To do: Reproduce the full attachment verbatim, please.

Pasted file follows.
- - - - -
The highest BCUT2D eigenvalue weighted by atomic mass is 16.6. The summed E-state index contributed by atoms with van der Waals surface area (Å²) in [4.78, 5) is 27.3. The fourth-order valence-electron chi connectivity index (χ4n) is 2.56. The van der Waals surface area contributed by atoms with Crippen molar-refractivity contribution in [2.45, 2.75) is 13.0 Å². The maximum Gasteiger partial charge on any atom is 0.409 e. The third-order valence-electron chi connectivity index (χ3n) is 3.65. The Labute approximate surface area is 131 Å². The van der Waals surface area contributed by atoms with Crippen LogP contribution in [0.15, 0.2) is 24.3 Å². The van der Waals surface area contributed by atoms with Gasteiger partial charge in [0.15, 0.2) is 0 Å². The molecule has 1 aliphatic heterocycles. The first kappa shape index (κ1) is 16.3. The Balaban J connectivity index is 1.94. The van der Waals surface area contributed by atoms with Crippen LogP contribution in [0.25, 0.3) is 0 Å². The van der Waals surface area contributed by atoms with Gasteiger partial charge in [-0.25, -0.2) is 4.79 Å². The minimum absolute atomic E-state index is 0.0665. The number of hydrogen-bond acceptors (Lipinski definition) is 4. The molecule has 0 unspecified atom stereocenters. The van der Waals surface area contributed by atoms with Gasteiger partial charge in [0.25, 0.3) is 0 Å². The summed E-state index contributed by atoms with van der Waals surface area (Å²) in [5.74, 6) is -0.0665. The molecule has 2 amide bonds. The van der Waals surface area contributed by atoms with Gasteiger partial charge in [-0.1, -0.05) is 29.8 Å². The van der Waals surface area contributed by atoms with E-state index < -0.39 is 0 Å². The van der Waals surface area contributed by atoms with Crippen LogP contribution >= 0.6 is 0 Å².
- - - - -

The highest BCUT2D eigenvalue weighted by atomic mass is 16.6. The summed E-state index contributed by atoms with van der Waals surface area (Å²) in [4.78, 5) is 27.3. The fourth-order valence-electron chi connectivity index (χ4n) is 2.56. The van der Waals surface area contributed by atoms with Crippen molar-refractivity contribution in [2.45, 2.75) is 13.0 Å². The maximum Gasteiger partial charge on any atom is 0.409 e. The third-order valence-electron chi connectivity index (χ3n) is 3.65. The Labute approximate surface area is 131 Å². The van der Waals surface area contributed by atoms with Crippen LogP contribution in [0.15, 0.2) is 24.3 Å². The van der Waals surface area contributed by atoms with Gasteiger partial charge in [0.15, 0.2) is 0 Å². The molecule has 1 aliphatic heterocycles. The first kappa shape index (κ1) is 16.3. The Balaban J connectivity index is 1.94. The van der Waals surface area contributed by atoms with Crippen LogP contribution in [0.25, 0.3) is 0 Å². The van der Waals surface area contributed by atoms with Gasteiger partial charge in [-0.25, -0.2) is 4.79 Å². The minimum absolute atomic E-state index is 0.0665. The number of hydrogen-bond acceptors (Lipinski definition) is 4. The molecule has 0 unspecified atom stereocenters. The van der Waals surface area contributed by atoms with Gasteiger partial charge in [0.25, 0.3) is 0 Å². The summed E-state index contributed by atoms with van der Waals surface area (Å²) in [5.74, 6) is -0.0665. The molecule has 2 amide bonds. The van der Waals surface area contributed by atoms with Gasteiger partial charge in [-0.1, -0.05) is 29.8 Å². The van der Waals surface area contributed by atoms with E-state index < -0.39 is 0 Å². The van der Waals surface area contributed by atoms with Crippen LogP contribution >= 0.6 is 0 Å².